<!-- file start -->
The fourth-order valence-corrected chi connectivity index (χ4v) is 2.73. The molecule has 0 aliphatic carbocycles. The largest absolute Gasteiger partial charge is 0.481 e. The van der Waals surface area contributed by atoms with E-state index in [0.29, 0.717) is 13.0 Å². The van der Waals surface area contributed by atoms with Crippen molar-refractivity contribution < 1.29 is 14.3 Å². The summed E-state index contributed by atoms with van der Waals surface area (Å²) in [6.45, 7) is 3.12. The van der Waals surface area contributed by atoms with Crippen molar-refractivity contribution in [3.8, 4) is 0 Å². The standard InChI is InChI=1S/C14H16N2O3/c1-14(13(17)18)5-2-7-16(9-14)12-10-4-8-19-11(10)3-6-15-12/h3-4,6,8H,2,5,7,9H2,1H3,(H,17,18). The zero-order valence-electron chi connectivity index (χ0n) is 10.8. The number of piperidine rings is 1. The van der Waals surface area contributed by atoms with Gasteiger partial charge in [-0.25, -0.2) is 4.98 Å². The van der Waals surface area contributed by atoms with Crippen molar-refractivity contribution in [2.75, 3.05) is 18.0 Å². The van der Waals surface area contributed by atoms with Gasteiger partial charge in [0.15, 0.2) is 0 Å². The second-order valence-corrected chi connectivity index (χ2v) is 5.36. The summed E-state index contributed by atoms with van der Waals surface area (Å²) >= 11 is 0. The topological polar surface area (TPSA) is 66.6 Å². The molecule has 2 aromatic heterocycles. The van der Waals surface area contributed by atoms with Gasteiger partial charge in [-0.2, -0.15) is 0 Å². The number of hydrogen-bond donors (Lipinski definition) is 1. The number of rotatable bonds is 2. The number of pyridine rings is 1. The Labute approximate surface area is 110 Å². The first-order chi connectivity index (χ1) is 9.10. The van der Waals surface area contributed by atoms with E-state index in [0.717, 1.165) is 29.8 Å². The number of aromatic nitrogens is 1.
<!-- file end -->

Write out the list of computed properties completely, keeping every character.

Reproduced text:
The fourth-order valence-corrected chi connectivity index (χ4v) is 2.73. The molecule has 0 aliphatic carbocycles. The largest absolute Gasteiger partial charge is 0.481 e. The van der Waals surface area contributed by atoms with E-state index in [0.29, 0.717) is 13.0 Å². The van der Waals surface area contributed by atoms with Crippen molar-refractivity contribution < 1.29 is 14.3 Å². The summed E-state index contributed by atoms with van der Waals surface area (Å²) in [6.45, 7) is 3.12. The van der Waals surface area contributed by atoms with Crippen molar-refractivity contribution in [3.8, 4) is 0 Å². The standard InChI is InChI=1S/C14H16N2O3/c1-14(13(17)18)5-2-7-16(9-14)12-10-4-8-19-11(10)3-6-15-12/h3-4,6,8H,2,5,7,9H2,1H3,(H,17,18). The zero-order valence-electron chi connectivity index (χ0n) is 10.8. The number of piperidine rings is 1. The van der Waals surface area contributed by atoms with Gasteiger partial charge in [-0.25, -0.2) is 4.98 Å². The van der Waals surface area contributed by atoms with Crippen molar-refractivity contribution in [2.75, 3.05) is 18.0 Å². The van der Waals surface area contributed by atoms with Gasteiger partial charge in [0.15, 0.2) is 0 Å². The second-order valence-corrected chi connectivity index (χ2v) is 5.36. The summed E-state index contributed by atoms with van der Waals surface area (Å²) >= 11 is 0. The topological polar surface area (TPSA) is 66.6 Å². The molecule has 2 aromatic heterocycles. The van der Waals surface area contributed by atoms with Gasteiger partial charge in [-0.2, -0.15) is 0 Å². The number of hydrogen-bond donors (Lipinski definition) is 1. The number of rotatable bonds is 2. The number of pyridine rings is 1. The Labute approximate surface area is 110 Å². The first-order chi connectivity index (χ1) is 9.10. The van der Waals surface area contributed by atoms with E-state index in [0.717, 1.165) is 29.8 Å². The number of aromatic nitrogens is 1.